Surfaces Inhibiting Biofilm Formation


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Bacteria colonies can aggregate to form a biofilm. Photo by Dr. Bestione.

Researchers from Harvard University have developed a method (Slippery Liquid-Infused Porous Surface –  SLIPS), to create surfaces which inhibit bacteria’s aggregation into biofilms.

These materials can have important applications – if used in hospital environments, for instance, they can help in preventing hospital-acquired infections.

Bacterial Contamination and Associated Problems

The presence of bacterial strains in our environment is a serious issue, as some bacteria can cause health problems to humans or harm other species.

Bacteria can contaminate food or drinking water; they can also be found in hospital environments.

Depending on their nature, they can cause infections and diseases that can be dangerous, sometimes also fatal.

Further to this, bacterial contamination is also a cost for society. In the US, for instance, the treatment of hospital-acquired infections was estimated at about $ 33 billion per year. For these reasons, eliminating, or at least reducing, the bacterial presence is a very important issue.

Biofilm Formation

Bacteria generally tend to aggregate in colonies; several colonies can then further aggregate on a solid surface, to form a biofilm. In the form of biofilm, bacteria are much more resistant and difficult to eliminate.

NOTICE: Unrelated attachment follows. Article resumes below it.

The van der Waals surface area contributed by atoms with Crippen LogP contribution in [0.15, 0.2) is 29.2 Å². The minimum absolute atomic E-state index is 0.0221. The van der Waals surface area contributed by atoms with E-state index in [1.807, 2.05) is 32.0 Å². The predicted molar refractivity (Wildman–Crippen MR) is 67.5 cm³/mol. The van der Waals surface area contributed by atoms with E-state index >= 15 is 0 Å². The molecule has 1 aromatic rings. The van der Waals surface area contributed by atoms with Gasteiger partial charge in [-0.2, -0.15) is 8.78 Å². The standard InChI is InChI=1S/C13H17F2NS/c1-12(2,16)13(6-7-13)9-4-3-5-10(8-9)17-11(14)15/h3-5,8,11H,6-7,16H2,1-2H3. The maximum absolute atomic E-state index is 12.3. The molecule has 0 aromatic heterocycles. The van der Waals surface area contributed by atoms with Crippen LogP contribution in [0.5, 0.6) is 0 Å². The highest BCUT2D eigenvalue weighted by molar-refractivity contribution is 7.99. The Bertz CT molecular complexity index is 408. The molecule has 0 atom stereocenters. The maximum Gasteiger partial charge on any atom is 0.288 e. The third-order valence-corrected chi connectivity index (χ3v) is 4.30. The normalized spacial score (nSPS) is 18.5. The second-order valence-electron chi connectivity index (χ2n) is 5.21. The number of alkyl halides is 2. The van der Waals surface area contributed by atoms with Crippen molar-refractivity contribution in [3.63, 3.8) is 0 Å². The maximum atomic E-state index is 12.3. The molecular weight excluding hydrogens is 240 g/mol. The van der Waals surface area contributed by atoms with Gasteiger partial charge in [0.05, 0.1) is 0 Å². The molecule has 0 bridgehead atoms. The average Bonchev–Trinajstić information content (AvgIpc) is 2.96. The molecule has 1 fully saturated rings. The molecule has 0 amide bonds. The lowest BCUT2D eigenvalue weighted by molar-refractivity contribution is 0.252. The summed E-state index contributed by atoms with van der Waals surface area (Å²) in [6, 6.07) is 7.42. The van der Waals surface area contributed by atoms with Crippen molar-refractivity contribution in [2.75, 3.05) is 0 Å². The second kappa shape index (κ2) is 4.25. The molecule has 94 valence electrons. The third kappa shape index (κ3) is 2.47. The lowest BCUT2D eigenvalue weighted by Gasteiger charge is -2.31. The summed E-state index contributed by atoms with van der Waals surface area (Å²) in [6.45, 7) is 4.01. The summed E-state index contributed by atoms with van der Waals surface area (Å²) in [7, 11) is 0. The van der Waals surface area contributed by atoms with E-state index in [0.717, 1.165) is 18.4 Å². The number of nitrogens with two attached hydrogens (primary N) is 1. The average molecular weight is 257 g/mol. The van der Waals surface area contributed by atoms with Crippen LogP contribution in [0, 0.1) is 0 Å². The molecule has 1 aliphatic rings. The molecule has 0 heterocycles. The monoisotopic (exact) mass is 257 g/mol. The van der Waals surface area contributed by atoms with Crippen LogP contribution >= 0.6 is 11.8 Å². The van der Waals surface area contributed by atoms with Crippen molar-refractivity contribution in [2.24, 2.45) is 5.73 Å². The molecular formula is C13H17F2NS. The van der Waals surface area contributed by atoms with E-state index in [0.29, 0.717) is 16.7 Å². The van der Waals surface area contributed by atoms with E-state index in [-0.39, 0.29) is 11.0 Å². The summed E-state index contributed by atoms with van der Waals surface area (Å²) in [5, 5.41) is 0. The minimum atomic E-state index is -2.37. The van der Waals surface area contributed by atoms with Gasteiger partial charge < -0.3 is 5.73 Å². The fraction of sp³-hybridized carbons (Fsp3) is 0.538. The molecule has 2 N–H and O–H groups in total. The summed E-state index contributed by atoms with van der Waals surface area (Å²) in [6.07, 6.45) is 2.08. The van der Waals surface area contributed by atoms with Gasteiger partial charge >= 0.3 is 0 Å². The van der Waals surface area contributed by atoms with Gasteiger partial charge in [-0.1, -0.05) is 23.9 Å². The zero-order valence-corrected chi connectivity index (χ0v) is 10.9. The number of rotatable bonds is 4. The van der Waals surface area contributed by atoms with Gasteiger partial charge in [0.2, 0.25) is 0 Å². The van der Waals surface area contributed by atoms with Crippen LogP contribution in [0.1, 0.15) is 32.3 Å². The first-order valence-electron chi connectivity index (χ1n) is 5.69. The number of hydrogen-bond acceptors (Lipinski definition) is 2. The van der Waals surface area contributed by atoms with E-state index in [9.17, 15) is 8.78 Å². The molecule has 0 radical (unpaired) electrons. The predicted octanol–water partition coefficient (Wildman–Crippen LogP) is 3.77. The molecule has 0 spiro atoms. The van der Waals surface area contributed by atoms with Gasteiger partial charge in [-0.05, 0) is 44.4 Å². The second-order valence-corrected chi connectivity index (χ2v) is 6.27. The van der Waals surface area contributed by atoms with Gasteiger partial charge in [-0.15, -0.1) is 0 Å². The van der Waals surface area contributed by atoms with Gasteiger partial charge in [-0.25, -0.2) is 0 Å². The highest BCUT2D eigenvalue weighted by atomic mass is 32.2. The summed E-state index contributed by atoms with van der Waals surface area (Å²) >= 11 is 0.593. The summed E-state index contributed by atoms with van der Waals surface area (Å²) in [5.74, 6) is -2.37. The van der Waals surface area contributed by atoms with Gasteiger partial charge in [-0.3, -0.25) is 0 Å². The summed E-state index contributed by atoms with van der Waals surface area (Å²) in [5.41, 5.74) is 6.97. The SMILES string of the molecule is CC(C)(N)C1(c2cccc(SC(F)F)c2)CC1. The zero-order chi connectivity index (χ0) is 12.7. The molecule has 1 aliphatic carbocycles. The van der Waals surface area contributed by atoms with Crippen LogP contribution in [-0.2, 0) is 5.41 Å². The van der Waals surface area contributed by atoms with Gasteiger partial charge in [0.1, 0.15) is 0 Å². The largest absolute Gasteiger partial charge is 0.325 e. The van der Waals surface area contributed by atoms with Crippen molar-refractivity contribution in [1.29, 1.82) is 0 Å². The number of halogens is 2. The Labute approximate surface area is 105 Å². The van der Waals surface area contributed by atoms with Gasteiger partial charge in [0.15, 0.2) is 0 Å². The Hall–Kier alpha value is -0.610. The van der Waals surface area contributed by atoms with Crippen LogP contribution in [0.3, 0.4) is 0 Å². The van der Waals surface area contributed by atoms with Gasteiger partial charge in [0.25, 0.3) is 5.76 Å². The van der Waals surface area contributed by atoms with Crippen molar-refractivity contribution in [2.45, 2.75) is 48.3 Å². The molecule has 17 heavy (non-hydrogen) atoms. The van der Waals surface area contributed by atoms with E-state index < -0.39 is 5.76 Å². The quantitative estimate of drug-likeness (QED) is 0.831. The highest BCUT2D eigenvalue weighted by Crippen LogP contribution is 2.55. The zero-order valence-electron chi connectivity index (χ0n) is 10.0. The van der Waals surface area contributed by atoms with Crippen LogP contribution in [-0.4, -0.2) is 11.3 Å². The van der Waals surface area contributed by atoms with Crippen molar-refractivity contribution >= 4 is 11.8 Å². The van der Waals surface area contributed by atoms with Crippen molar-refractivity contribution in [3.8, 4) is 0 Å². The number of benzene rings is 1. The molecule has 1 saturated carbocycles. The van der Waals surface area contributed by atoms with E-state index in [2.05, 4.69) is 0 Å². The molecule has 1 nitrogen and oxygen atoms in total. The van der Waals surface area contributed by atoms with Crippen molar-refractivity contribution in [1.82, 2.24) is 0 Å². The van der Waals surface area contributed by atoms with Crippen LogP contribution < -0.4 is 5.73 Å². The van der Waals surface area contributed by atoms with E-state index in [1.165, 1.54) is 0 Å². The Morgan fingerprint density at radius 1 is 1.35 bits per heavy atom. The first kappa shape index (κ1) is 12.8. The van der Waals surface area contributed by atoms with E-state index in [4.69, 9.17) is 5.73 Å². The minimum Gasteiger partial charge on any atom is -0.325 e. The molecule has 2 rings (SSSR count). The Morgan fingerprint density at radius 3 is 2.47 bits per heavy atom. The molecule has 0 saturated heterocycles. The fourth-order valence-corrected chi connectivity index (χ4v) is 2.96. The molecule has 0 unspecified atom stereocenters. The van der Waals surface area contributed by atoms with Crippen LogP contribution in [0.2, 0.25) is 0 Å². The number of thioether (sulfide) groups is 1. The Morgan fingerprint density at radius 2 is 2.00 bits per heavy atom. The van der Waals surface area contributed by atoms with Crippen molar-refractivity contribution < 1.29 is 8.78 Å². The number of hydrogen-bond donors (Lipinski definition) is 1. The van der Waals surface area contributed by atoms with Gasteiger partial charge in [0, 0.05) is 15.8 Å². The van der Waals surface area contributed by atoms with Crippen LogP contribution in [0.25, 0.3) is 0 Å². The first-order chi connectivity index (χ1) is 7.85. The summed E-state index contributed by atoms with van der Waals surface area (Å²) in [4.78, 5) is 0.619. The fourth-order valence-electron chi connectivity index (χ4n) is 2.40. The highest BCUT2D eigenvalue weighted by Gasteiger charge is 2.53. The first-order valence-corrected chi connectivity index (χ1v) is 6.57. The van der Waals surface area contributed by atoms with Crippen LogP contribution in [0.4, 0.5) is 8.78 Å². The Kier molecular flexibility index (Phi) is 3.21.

Therefore, to reduce the bacterial contamination of environments such as hospitals, it is essential to have materials with surfaces which do not promote the formation of biofilms; on the contrary, these surfaces should inhibit it.

Several studies were performed to develop such anti-biofilm surfaces. One approach is to have antibacterial compound(s) within or on the surface of the material; another option is to fabricate material whose surface does not favor the adhesion of bacteria, hence making biofilm formation impossible.

The majority of solutions developed until now, however, only work for a limited period of time.

Anti-Biofilm Novel Material

A material with promising anti-biofilm formation properties has been developed by the researchers in Professor Joanna Aizenberg’s group in the School of Engineering and Applied Sciences and the Wyss Institute for Biologically Inspired Engineering at Harvard University.

To formulate this material, the researchers used a novel approach developed in their laboratory, called Slippery Liquid-Infused Porous Surfaces (SLIPS). Materials prepared with this method already showed excellent properties as an ice repellent.

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